Posted on May 13, 2007 by
|J Psychosom Res. 2007 Feb;62(2):139-43.||Related Articles, Links|
Childhood adversities experienced by working-age migraine patients.
University of Tampere, Medical School, Tampere, Finland. email@example.com <firstname.lastname@example.org>
OBJECTIVE: The objective of this work was to study associations between childhood adversities and migraine. METHODS: This is a case-control study of individuals drawn from the Finnish Population Register comprising four age groups: 20-24, 30-34, 40-44, and 50-54 years. Altogether, 21,101 individuals responded to postal questionnaire (response rate=40%). The subjects were asked whether a doctor had told them that they have or have had migraine. They were then requested (through six questions) to think about their childhood adversities. One randomly selected age-matched and sex-matched control for comparison was selected for every patient (n=4046). RESULTS: Among migraine patients, 76.8% were women. Each of the six childhood adversities was more common among migraine patients than among controls. In conditional logistic regression analysis for matched-pairs data, long-lasting financial difficulties in the family, a family member having been seriously or chronically ill, serious conflicts in the family, and parents having divorced remained statistically significant after adjusting for education, state of health, and depression. Odds ratios varied between 1.22 and 1.29. CONCLUSION: Our findings suggest that social factors during childhood are associated with migraine.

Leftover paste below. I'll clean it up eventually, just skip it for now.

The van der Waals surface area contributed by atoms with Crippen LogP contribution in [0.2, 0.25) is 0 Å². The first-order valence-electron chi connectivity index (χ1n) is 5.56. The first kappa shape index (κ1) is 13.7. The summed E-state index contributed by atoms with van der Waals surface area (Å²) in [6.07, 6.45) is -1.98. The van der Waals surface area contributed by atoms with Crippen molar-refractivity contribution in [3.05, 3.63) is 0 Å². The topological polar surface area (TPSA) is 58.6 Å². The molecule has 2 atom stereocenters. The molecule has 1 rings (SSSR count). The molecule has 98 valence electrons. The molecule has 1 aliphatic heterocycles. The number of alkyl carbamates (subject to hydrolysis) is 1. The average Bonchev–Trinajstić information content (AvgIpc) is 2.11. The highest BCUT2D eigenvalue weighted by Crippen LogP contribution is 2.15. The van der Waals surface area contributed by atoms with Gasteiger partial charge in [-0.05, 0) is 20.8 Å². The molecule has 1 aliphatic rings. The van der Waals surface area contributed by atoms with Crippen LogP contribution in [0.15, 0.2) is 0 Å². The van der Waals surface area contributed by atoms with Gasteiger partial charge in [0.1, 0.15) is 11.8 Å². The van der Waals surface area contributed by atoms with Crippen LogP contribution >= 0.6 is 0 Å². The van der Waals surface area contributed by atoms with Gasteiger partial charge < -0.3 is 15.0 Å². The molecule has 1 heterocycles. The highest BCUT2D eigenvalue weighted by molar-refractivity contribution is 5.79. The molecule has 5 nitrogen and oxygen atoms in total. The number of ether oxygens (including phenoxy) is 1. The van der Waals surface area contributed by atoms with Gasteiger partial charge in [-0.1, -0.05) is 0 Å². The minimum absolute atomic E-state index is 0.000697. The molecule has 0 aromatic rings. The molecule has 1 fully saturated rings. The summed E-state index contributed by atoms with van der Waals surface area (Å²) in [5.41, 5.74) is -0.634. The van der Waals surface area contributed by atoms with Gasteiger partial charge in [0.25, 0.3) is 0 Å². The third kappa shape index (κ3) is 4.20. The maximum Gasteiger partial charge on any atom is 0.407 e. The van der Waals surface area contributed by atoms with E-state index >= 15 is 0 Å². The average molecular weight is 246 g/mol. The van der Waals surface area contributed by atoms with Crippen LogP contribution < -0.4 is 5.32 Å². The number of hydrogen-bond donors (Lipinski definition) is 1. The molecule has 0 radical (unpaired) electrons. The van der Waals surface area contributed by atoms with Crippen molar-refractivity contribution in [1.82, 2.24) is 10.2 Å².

PMID: 17270571 [PubMed – in process]